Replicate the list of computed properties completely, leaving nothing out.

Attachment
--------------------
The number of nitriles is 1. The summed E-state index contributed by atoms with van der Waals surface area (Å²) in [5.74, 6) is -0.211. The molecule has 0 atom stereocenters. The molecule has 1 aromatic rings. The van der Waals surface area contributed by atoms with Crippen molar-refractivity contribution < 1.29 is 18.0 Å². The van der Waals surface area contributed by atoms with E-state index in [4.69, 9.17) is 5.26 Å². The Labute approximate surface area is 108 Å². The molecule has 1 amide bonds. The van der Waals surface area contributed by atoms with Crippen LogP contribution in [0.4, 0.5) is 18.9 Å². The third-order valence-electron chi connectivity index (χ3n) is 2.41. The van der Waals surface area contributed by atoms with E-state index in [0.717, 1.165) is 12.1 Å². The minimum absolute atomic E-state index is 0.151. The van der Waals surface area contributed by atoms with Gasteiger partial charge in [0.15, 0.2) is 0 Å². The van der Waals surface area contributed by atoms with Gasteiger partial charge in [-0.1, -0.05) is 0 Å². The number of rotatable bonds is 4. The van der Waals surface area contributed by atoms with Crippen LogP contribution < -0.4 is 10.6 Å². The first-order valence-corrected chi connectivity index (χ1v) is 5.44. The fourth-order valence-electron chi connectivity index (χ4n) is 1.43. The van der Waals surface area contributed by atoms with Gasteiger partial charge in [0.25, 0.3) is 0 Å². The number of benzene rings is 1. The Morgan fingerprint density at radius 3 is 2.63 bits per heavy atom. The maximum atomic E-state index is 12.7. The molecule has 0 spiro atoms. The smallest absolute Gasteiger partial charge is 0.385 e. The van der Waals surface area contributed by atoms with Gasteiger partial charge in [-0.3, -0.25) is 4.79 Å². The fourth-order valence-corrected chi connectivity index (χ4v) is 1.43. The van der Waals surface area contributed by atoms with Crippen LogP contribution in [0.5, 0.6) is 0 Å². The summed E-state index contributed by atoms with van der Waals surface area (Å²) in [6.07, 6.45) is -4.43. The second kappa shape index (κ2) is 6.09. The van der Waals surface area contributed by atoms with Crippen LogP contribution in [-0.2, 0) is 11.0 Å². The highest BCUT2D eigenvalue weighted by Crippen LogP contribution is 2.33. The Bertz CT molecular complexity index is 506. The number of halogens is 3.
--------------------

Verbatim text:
The number of nitriles is 1. The summed E-state index contributed by atoms with van der Waals surface area (Å²) in [5.74, 6) is -0.211. The molecule has 0 atom stereocenters. The molecule has 1 aromatic rings. The van der Waals surface area contributed by atoms with Crippen molar-refractivity contribution < 1.29 is 18.0 Å². The van der Waals surface area contributed by atoms with E-state index in [4.69, 9.17) is 5.26 Å². The Labute approximate surface area is 108 Å². The molecule has 1 amide bonds. The van der Waals surface area contributed by atoms with Crippen LogP contribution in [0.4, 0.5) is 18.9 Å². The third-order valence-electron chi connectivity index (χ3n) is 2.41. The van der Waals surface area contributed by atoms with E-state index in [0.717, 1.165) is 12.1 Å². The minimum absolute atomic E-state index is 0.151. The van der Waals surface area contributed by atoms with Gasteiger partial charge in [0.15, 0.2) is 0 Å². The van der Waals surface area contributed by atoms with Gasteiger partial charge in [-0.1, -0.05) is 0 Å². The number of rotatable bonds is 4. The van der Waals surface area contributed by atoms with Crippen LogP contribution < -0.4 is 10.6 Å². The first-order valence-corrected chi connectivity index (χ1v) is 5.44. The fourth-order valence-electron chi connectivity index (χ4n) is 1.43. The van der Waals surface area contributed by atoms with Gasteiger partial charge in [0.25, 0.3) is 0 Å². The number of benzene rings is 1. The Morgan fingerprint density at radius 3 is 2.63 bits per heavy atom. The maximum atomic E-state index is 12.7. The molecule has 0 spiro atoms. The smallest absolute Gasteiger partial charge is 0.385 e. The van der Waals surface area contributed by atoms with Gasteiger partial charge in [-0.3, -0.25) is 4.79 Å². The fourth-order valence-corrected chi connectivity index (χ4v) is 1.43. The van der Waals surface area contributed by atoms with Crippen LogP contribution in [0.5, 0.6) is 0 Å². The summed E-state index contributed by atoms with van der Waals surface area (Å²) in [6.07, 6.45) is -4.43. The second kappa shape index (κ2) is 6.09. The van der Waals surface area contributed by atoms with Crippen LogP contribution in [-0.2, 0) is 11.0 Å². The highest BCUT2D eigenvalue weighted by Crippen LogP contribution is 2.33. The Bertz CT molecular complexity index is 506. The number of halogens is 3.